There is a divide among UK firm
leaders on whether market concentration is a problem – an issue
being debated in a House of Lords (HoL) Economic Affairs Committee

Big Four firms like PwC have
extremely strong market positions – the firm provides audit and
assurance services to 37% of the FTSE 100 and 27% of the FTSE 250,
according to PwC senior partner and chairman Ian Powell.

Despite this, Powell told the
International Accounting Bulletin that there is still a
large amount of competition in the market. However, as HoL
committee member Lord Forsyth recently stated, audit firm rotation
rates among FTSE 100 companies is, on average, every 48 years,
while for FTSE 250 companies it is every 36 years, and 25 years for
all other listed companies.

This indicates that opportunities
to audit large listed clients are few and far between and if the
Big Four dominate this sector it could be difficult for the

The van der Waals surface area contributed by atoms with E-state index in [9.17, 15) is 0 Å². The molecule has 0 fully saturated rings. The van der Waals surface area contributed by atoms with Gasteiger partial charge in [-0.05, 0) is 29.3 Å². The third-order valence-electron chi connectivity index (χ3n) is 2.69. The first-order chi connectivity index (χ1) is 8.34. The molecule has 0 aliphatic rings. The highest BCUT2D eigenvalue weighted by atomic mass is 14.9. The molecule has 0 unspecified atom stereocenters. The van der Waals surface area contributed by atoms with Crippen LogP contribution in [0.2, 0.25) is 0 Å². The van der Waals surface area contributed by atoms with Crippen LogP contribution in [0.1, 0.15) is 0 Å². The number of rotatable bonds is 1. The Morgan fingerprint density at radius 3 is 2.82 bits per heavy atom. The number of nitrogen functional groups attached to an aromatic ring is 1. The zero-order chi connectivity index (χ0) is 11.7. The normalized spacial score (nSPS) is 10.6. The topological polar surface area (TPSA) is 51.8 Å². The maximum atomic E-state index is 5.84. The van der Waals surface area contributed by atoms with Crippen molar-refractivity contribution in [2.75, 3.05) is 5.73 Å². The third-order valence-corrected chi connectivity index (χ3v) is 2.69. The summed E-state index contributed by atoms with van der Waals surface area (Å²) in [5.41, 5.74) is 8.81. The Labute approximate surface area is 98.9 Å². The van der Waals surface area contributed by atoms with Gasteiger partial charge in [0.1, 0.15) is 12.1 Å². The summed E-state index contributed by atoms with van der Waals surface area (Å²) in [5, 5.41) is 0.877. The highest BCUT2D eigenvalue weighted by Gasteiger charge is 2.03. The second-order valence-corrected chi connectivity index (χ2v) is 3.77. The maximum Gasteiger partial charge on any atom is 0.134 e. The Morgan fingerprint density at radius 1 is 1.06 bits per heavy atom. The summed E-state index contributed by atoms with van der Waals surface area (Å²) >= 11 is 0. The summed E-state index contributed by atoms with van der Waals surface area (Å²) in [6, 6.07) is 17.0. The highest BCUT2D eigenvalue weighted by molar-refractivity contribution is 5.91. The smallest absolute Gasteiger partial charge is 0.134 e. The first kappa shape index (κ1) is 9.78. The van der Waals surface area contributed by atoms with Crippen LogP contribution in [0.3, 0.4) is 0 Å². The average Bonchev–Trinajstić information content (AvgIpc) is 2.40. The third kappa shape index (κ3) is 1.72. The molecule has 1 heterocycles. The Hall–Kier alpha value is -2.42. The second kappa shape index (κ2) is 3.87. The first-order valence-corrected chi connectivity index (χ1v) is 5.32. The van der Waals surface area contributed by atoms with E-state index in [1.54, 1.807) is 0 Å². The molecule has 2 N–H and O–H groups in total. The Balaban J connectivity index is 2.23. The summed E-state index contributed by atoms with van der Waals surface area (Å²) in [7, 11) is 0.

mid-tier to break in.

Fit for

Powell thinks the audit market
concentration issue needs to be put in perspective.

“[Audit is] a very complex product
and the market does look at the scale and reach of the services it
needs,” he said. “As our clients have become more global and
multinational, they have looked for that degree of coverage from
the audit firms [they hire].

“The overriding principle is that
this is a fiercely competitive market and clients and companies
choose who they want to buy their services from.

“It is our job to make sure we
provide really great service and quality. As people start looking
at regulation, we think the right process is for the buyer of our
services to have choice.”

Grant Thornton chief executive
Scott Barnes does not think concentration is a ‘massive’ problem
but that the focus should be on what would happen if there was a
failure among the Big Four.

BDO UK managing partner Simon
Michaels said that if one of the Big Four were to exit the audit
market there is a risk the audit industry would not be able to
provide the services required, particularly among the FTSE 350,
where the highest level of concentration exists.

He said it should be down to
regulators, investors and the government to “sensibly” de-risk the
market because market led solutions, such as the Market
Participants Group, have failed.

Nicola Maher